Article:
Saint Joseph is called the most obscure among the saints. There is good reason for this remark. His exterior life passes along in obscurity, and his interior life, in which the saint is great and unique, is essentially darkness and shadow.
The exterior view of Saint Joseph’s life presents nothing extraordinary or striking. Nothing has come down to us of the early part of his life. A distinct outline of him is obtained only with the coming of Jesus. He is a descendant of the distinguished family of David, but it has no longer any prestige.
The greatest part of the saint’s life is passed in the little hill town of Nazareth, of very meager importance, not even mentioned in the Old Testament, and in regard to which people shrugged their shoulders as to whether anything worthwhile could originate there (John 1:46). Here, too, the saint does not seem to have held a public office. He was merely known as the carpenter, an occupation in which fame had never before come to anyone. His particular and personal vocation to be the foster father of the Messiah, exalted and sublime in itself and without compare, was the very reason that demanded the profoundest obscurity.
St. Joseph’s Vocation
The prophets, the Apostles, and the martyrs proclaimed the divinity of Jesus and were rewarded with distinction and glory. Saint Joseph’s vocation, as long as he lived, was to hide this divinity. He was the shadow of the heavenly Father, not only in the sense that he was the visible representative of the eternal Father in regard to Jesus, but because under the guise of a natural fatherhood he concealed the divinity of the Son.
According to his vocation, then, Saint Joseph is essentially a shadow, which, like an ordinary shadow, passing noiselessly over the earth and covering everything it meets, conceals his Son, Jesus, and even the marvels of his spouse, Mary, her virginity and divine motherhood. The saint throws himself heart and soul into this unique vocation of placing the mantle of obscurity over everything and during his whole life does not deny this vocation, even by a single word. He wishes to be hidden and to remain so. With what revelations could he not have startled the world concerning his virginal spouse, who was the object of important prophecies of old, and the hope of his people?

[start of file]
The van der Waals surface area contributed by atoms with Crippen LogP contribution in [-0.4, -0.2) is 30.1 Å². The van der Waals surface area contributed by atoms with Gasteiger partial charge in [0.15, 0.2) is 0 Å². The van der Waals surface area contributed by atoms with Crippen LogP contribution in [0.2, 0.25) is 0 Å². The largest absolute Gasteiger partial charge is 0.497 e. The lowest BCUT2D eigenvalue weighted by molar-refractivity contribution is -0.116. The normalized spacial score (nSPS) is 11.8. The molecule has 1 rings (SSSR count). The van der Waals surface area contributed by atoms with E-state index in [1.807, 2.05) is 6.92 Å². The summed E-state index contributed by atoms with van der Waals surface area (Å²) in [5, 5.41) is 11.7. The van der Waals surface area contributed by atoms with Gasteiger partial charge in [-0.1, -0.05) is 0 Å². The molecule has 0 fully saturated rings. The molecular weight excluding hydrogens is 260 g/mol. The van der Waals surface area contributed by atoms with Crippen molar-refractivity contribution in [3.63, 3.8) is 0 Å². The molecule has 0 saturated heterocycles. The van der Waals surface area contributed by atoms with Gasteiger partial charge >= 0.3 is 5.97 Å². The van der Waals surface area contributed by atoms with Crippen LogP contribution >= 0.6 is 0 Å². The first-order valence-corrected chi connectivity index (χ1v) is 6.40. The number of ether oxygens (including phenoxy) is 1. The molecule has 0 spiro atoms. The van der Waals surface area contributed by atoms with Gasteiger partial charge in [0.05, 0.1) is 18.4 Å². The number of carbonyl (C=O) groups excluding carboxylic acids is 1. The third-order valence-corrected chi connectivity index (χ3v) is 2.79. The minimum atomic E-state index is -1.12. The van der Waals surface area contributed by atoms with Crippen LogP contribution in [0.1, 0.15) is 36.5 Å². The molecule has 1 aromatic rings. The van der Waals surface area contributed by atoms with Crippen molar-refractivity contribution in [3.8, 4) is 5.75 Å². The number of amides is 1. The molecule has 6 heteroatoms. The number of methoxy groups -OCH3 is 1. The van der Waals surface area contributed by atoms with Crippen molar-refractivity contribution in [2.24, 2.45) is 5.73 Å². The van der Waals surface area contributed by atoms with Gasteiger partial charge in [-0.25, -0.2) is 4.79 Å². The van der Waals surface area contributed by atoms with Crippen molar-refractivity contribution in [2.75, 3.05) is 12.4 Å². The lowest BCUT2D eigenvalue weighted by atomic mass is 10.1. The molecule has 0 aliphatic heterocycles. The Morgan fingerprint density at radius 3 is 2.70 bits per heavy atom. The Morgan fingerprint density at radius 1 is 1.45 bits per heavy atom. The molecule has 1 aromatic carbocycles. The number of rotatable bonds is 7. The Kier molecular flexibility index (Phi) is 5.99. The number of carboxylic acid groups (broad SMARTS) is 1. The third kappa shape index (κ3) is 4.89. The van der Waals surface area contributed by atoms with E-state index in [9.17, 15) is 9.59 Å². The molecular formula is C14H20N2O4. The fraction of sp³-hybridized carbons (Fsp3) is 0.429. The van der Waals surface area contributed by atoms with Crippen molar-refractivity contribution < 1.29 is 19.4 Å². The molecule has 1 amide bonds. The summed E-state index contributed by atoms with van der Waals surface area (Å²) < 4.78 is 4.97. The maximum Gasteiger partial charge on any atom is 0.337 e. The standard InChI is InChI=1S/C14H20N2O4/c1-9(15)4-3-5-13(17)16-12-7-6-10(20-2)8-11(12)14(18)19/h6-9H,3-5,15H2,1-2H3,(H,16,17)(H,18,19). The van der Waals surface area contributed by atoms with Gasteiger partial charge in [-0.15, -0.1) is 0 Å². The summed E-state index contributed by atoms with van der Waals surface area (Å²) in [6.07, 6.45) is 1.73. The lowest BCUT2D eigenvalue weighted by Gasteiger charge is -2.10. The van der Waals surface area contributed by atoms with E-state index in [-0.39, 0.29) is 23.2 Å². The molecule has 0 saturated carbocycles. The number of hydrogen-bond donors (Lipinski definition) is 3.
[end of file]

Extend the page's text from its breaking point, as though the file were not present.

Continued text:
He sheltered the ardently longed-for Messiah in his tent and yet did not mention a single word about His presence there. The revelations that from time to time light up the infancy of Christ and His person do not come from Joseph. He is only the mute, but interior admirer, “his secret to himself ” (Isa. 24:16)! He takes his secret to the grave. He had long disappeared from the scene by the time Jesus wrought His wonders and rose from the tomb, and suddenly transformed the terrible Passion into a reign of glory.
Even in the development of the Church the saint was obliged to remain a long time in the shadow, until the day of recompense came in the universal recognition of his merits. Such is the wonderful vocation of Saint Joseph, to be a shadow, to cast a shadow over himself and over all about him and over God Himself.